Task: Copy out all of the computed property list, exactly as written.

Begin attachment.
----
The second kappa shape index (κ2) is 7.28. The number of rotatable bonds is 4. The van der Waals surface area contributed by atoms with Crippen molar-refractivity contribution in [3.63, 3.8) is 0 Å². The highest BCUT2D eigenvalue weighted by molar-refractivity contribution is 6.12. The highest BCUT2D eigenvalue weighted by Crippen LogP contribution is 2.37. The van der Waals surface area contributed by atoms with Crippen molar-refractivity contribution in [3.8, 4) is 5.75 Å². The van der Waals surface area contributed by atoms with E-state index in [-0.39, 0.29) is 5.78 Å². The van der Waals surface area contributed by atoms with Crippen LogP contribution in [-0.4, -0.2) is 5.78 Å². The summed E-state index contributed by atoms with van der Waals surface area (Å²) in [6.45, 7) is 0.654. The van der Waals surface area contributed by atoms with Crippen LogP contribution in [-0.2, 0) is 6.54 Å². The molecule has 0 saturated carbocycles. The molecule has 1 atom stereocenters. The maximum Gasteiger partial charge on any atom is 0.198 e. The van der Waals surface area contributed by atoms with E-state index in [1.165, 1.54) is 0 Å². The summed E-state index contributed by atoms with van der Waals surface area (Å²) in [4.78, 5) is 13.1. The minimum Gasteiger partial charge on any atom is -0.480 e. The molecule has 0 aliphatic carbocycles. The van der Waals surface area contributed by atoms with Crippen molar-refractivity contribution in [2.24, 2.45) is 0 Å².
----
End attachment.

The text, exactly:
The second kappa shape index (κ2) is 7.28. The number of rotatable bonds is 4. The van der Waals surface area contributed by atoms with Crippen molar-refractivity contribution in [3.63, 3.8) is 0 Å². The highest BCUT2D eigenvalue weighted by molar-refractivity contribution is 6.12. The highest BCUT2D eigenvalue weighted by Crippen LogP contribution is 2.37. The van der Waals surface area contributed by atoms with Crippen molar-refractivity contribution in [3.8, 4) is 5.75 Å². The van der Waals surface area contributed by atoms with E-state index in [-0.39, 0.29) is 5.78 Å². The van der Waals surface area contributed by atoms with Crippen LogP contribution in [-0.4, -0.2) is 5.78 Å². The summed E-state index contributed by atoms with van der Waals surface area (Å²) in [6.45, 7) is 0.654. The van der Waals surface area contributed by atoms with Crippen LogP contribution in [-0.2, 0) is 6.54 Å². The molecule has 0 saturated carbocycles. The molecule has 1 atom stereocenters. The maximum Gasteiger partial charge on any atom is 0.198 e. The van der Waals surface area contributed by atoms with E-state index in [1.165, 1.54) is 0 Å². The summed E-state index contributed by atoms with van der Waals surface area (Å²) in [4.78, 5) is 13.1. The minimum Gasteiger partial charge on any atom is -0.480 e. The molecule has 0 aliphatic carbocycles. The van der Waals surface area contributed by atoms with Crippen molar-refractivity contribution in [2.24, 2.45) is 0 Å².